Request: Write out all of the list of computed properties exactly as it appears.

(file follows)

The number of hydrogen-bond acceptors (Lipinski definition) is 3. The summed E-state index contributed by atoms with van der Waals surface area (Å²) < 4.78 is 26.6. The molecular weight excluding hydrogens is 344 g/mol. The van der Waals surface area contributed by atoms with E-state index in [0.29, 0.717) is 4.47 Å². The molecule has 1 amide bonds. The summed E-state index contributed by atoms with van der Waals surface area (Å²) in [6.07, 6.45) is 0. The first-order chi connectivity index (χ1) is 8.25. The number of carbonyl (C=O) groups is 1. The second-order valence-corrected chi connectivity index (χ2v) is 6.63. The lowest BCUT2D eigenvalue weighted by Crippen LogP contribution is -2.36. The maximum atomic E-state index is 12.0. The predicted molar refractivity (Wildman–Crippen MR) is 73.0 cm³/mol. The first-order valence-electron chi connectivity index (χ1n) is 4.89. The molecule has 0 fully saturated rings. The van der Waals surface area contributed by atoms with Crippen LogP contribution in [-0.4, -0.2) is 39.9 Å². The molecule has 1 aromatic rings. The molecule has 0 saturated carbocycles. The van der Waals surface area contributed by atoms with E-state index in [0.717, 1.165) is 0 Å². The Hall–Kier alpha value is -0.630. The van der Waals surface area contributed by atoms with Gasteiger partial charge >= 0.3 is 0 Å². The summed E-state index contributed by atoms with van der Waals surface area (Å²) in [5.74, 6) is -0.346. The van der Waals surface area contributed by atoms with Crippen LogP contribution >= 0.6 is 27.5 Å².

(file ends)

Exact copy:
The number of hydrogen-bond acceptors (Lipinski definition) is 3. The summed E-state index contributed by atoms with van der Waals surface area (Å²) < 4.78 is 26.6. The molecular weight excluding hydrogens is 344 g/mol. The van der Waals surface area contributed by atoms with E-state index in [0.29, 0.717) is 4.47 Å². The molecule has 1 amide bonds. The summed E-state index contributed by atoms with van der Waals surface area (Å²) in [6.07, 6.45) is 0. The first-order chi connectivity index (χ1) is 8.25. The number of carbonyl (C=O) groups is 1. The second-order valence-corrected chi connectivity index (χ2v) is 6.63. The lowest BCUT2D eigenvalue weighted by Crippen LogP contribution is -2.36. The maximum atomic E-state index is 12.0. The predicted molar refractivity (Wildman–Crippen MR) is 73.0 cm³/mol. The first-order valence-electron chi connectivity index (χ1n) is 4.89. The molecule has 0 fully saturated rings. The van der Waals surface area contributed by atoms with Crippen LogP contribution in [-0.4, -0.2) is 39.9 Å². The molecule has 1 aromatic rings. The molecule has 0 saturated carbocycles. The van der Waals surface area contributed by atoms with E-state index in [0.717, 1.165) is 0 Å². The Hall–Kier alpha value is -0.630. The van der Waals surface area contributed by atoms with Gasteiger partial charge >= 0.3 is 0 Å². The summed E-state index contributed by atoms with van der Waals surface area (Å²) in [5.74, 6) is -0.346. The van der Waals surface area contributed by atoms with Crippen LogP contribution >= 0.6 is 27.5 Å².